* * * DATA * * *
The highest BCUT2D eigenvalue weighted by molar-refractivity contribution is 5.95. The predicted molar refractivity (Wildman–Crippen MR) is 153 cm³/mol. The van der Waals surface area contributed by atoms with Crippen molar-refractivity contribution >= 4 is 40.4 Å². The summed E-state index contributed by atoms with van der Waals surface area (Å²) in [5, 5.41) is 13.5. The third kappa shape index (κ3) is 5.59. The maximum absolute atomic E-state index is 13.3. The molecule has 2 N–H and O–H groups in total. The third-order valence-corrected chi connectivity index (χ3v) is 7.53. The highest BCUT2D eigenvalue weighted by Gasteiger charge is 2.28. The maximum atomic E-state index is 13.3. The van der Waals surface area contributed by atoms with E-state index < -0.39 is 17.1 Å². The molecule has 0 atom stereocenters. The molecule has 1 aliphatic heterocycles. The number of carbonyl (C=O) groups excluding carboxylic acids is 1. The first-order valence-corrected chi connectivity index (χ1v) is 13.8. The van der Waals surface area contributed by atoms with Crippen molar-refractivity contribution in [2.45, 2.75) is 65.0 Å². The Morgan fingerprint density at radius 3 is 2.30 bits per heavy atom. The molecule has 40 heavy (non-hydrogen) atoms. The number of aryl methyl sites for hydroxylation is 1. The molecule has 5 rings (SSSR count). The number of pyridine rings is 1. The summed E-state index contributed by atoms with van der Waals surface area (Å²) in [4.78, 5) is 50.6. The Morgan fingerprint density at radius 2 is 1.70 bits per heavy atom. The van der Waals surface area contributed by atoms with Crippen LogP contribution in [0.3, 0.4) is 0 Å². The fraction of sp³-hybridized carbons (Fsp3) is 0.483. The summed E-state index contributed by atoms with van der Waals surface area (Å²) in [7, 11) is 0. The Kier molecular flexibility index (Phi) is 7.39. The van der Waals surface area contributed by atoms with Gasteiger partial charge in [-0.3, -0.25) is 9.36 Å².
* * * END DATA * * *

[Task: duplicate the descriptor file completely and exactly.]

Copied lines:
The highest BCUT2D eigenvalue weighted by molar-refractivity contribution is 5.95. The predicted molar refractivity (Wildman–Crippen MR) is 153 cm³/mol. The van der Waals surface area contributed by atoms with Crippen molar-refractivity contribution >= 4 is 40.4 Å². The summed E-state index contributed by atoms with van der Waals surface area (Å²) in [5, 5.41) is 13.5. The third kappa shape index (κ3) is 5.59. The maximum absolute atomic E-state index is 13.3. The molecule has 2 N–H and O–H groups in total. The third-order valence-corrected chi connectivity index (χ3v) is 7.53. The highest BCUT2D eigenvalue weighted by Gasteiger charge is 2.28. The maximum atomic E-state index is 13.3. The van der Waals surface area contributed by atoms with E-state index < -0.39 is 17.1 Å². The molecule has 0 atom stereocenters. The molecule has 1 aliphatic heterocycles. The number of carbonyl (C=O) groups excluding carboxylic acids is 1. The first-order valence-corrected chi connectivity index (χ1v) is 13.8. The van der Waals surface area contributed by atoms with Crippen molar-refractivity contribution in [2.45, 2.75) is 65.0 Å². The Morgan fingerprint density at radius 3 is 2.30 bits per heavy atom. The molecule has 40 heavy (non-hydrogen) atoms. The number of aryl methyl sites for hydroxylation is 1. The molecule has 5 rings (SSSR count). The number of pyridine rings is 1. The summed E-state index contributed by atoms with van der Waals surface area (Å²) in [4.78, 5) is 50.6. The Morgan fingerprint density at radius 2 is 1.70 bits per heavy atom. The van der Waals surface area contributed by atoms with Crippen LogP contribution in [0.3, 0.4) is 0 Å². The fraction of sp³-hybridized carbons (Fsp3) is 0.483. The summed E-state index contributed by atoms with van der Waals surface area (Å²) in [7, 11) is 0. The Kier molecular flexibility index (Phi) is 7.39. The van der Waals surface area contributed by atoms with Gasteiger partial charge in [-0.3, -0.25) is 9.36 Å².